Tollemache Qualifier 98

by Paul Barden

We were in a group of 9 with a team of 8 (Warren & Kendrick, Wightwick & Woodruff, Barden & Mestel and Jagger & Young) plus Chris Larlham as npc. This worked well enough; we seemed to do less well at the end of each day, so perhaps tiredness was a factor, but the advantage of getting into rhythm by playing all the sets should not be underestimated.

The set against Lancashire was an early indication of the way I was playing:

Game All
S 10732
H 1094
D 97
C 10865
Dealer South
S AK654
H 72
C AJ92
W        E
S 8
H KQ65
D Q1063
C Q743
H AJ83
D K8542
S       JM       N       PB      
1d 1s P 1NT
P 3NT all pass

At the other three tables, South led a diamond and 3NT made easily. But against us South led a heart, which went to the nine and king; this had the effect of removing an entry to East's hand. At trick two I led a club to the king and ace, then played on diamonds. South allowed the jack to hold, and when I cashed dummy's spade winners he alertly unblocked the queen and jack, leaving me without resource.

This was good defence, but soft play by me. I should have tried a small spade off dummy after the jack of diamonds held. No doubt North should rise with the ten; would you? Better still is to lead the DJ off table without unblocking the dA. South must duck this and then a small spade is led off table. If N wins this and puts a heart through he is squeezed in the black suits (or endplayed if only two hearts are cashed.)

However, we got all that back and more two boards later:

E-W game
S K5
H 84
D 42
C AKQ10843
Dealer North
S 943
H K5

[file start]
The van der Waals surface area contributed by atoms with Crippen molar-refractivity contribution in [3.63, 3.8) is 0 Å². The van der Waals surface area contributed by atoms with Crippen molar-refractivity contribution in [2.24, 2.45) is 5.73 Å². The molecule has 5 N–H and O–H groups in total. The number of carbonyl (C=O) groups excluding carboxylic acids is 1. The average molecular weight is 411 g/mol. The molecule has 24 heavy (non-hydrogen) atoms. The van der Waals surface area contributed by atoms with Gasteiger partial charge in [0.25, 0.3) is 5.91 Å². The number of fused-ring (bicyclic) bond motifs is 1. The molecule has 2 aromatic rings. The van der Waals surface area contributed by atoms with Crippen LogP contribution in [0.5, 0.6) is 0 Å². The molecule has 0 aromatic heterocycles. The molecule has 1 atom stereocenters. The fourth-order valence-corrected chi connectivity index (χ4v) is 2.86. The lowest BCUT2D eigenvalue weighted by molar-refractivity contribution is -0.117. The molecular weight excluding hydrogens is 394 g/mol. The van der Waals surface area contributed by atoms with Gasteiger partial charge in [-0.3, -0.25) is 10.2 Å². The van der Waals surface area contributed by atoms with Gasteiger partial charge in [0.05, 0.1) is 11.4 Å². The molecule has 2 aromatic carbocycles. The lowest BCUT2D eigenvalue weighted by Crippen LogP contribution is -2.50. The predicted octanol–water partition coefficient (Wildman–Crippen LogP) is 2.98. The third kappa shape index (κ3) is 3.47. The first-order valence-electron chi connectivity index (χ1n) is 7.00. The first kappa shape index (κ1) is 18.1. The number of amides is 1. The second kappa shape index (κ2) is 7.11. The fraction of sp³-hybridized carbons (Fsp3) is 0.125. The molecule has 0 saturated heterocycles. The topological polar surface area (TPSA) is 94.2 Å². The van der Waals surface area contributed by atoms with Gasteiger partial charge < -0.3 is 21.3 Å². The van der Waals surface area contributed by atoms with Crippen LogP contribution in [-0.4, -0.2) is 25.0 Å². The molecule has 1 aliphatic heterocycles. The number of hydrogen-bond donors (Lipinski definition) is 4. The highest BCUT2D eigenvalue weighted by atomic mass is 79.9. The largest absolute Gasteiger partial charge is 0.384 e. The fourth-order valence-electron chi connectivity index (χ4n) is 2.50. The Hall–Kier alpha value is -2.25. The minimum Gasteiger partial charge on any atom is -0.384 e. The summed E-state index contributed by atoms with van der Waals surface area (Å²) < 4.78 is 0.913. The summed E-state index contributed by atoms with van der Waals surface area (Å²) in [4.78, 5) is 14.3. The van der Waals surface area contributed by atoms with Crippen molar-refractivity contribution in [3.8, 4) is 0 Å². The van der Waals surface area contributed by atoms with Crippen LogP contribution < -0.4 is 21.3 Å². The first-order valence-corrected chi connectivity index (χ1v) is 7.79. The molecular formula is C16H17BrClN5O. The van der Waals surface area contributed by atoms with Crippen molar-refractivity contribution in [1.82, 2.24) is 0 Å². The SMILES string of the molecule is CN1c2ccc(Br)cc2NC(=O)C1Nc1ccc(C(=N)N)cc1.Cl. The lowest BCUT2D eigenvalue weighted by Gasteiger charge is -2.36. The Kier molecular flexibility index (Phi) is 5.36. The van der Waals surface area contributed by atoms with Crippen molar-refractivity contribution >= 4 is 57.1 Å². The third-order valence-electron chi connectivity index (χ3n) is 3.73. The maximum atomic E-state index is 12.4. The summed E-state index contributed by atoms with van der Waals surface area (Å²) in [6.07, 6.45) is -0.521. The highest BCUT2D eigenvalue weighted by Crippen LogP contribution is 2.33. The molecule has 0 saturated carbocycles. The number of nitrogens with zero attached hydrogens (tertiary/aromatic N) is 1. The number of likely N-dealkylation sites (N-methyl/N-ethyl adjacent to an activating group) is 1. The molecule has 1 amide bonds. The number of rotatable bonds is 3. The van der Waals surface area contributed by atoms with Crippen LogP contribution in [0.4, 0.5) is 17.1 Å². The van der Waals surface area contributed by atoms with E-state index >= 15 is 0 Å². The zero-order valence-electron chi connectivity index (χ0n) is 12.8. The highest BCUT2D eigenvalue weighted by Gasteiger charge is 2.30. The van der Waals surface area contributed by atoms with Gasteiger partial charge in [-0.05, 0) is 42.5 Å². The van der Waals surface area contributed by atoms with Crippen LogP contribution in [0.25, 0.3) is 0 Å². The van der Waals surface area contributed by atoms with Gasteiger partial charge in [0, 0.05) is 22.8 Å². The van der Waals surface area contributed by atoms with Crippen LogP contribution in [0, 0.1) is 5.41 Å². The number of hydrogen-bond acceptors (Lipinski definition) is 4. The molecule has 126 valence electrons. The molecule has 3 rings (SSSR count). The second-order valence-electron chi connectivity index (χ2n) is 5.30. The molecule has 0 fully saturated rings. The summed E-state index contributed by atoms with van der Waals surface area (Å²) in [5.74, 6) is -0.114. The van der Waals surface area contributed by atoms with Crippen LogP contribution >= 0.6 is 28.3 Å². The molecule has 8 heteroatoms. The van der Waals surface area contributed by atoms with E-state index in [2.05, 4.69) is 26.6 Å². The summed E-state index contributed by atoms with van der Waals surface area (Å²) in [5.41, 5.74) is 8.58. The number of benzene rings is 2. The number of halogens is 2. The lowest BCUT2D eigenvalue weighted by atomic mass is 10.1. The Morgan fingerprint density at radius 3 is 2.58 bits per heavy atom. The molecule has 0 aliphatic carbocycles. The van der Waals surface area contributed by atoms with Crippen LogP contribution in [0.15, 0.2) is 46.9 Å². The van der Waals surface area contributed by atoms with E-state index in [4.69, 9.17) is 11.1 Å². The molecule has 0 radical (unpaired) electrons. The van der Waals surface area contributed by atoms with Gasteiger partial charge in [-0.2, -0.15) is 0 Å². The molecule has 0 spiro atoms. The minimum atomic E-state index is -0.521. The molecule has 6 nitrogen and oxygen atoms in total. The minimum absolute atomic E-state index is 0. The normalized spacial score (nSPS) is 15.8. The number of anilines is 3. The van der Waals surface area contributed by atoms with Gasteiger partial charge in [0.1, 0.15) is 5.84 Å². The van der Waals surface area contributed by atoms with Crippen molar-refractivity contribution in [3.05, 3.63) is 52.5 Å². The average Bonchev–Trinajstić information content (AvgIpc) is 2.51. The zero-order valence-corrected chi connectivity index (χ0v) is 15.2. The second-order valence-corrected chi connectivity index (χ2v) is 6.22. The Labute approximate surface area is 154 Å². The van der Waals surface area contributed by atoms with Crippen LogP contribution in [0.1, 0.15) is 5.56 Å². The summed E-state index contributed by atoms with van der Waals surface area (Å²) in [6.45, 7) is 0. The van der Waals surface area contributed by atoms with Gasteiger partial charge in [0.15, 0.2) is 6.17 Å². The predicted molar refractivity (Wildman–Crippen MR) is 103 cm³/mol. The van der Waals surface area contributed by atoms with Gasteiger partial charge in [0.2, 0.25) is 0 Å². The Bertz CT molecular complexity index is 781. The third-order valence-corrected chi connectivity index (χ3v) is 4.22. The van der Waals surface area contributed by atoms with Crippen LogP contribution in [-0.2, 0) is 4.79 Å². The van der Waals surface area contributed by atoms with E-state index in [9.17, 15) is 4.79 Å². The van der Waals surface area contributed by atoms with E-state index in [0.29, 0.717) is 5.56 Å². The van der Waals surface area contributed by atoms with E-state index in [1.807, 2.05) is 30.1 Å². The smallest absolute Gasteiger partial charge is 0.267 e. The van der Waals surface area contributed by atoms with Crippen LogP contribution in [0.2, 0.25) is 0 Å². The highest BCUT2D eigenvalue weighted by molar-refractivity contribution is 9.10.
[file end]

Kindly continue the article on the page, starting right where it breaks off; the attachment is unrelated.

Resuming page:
D J1098753
C 6
W        E
S J1086
C 95
S AQ72
H 97632
D 6
C J72
N       PB       S       JM      
3NT X all pass

The 3NT opening was Acol style, allegedly a solid suit with nothing outside. My double just showed a good hand; we play that 4d would be take-out of clubs, but this hand is too defensive. South seems to have had a brainstorm in passing the double. Jonathan bravely passed on the strength of his king of hearts. This was very right and we cashed the first eleven tricks in the red suits with the help of suit preference on the second round of diamonds.

At other tables the hand was played in 5c by North or 5d by West. Against 5d, North led a top club and then had to switch to spades; this looks like the right defence and was found by Chris Jagger. Against 5c East led a top diamond and then had to switch to hearts. This looks harder, and Fiske Warren (playing with David Kendrick) scored up +550. But West should surely give suit preference in this position, whereas against 5d South must give count.

My one good hand of the event came against Derbyshire:

N-S game
H K5
C 1094
Dealer East
S 103
H Q92
D 10874
C QJ85
W        E
S Q762
H 1043
D 963
C K62
S J954
H AJ876
D 5
C A73
PB       S       JM       N      
P 1h P 2c
P 2h P 4NT*
p 5h P 6NT

The auction was quick, but North took longer over 2c than 4NT (asking for plain aces), and I smelt a rat. Reflecting that a lead from Kxx wasn't too likely to cost if I was wrong, I led a club. Lucky this time, and three off when declarer took the heart finesse. David and Fiske played the same hand in 6d, one off when East also led a club.

There was an echo later in the event, when we played the second half of the match against the same pair:

E-W game
S 1095
H 8754
C -
Dealer West
S 6
H QJ32
D 8762
C QJ105
W        E
S Q7432
H 96
D 1053
C 763
H AK10
D -
C AK9842
JM       N       PB       S      
P 1d P 3c
P 3d P 3s

No inspiration this time, and I led the seven of spades. North had a difficult decision to make, had I led from the queen of spades, or could West be induced to take the queen if the jack were played from dummy. He played the jack, and in due course drifted three off again. [I like to think I might have managed to duck holding sQxx as West, but we'll never know. However, one opposing declarer reached 7NT, and on a neutral heart lead, led the sJ at trick 2! East stared at this, but then took the trick, as you don't expect to lose IMPS for setting a freely bid grand. However declarer was only one down as a result. Why declarer declined the reasonable shot of laying down sAK I cannot say. - JM] David Kendrick made 6NT from the South hand by leading the jack of spades early in the play, inducing an error from East, but no one in our match managed to bid 7d or even 6d.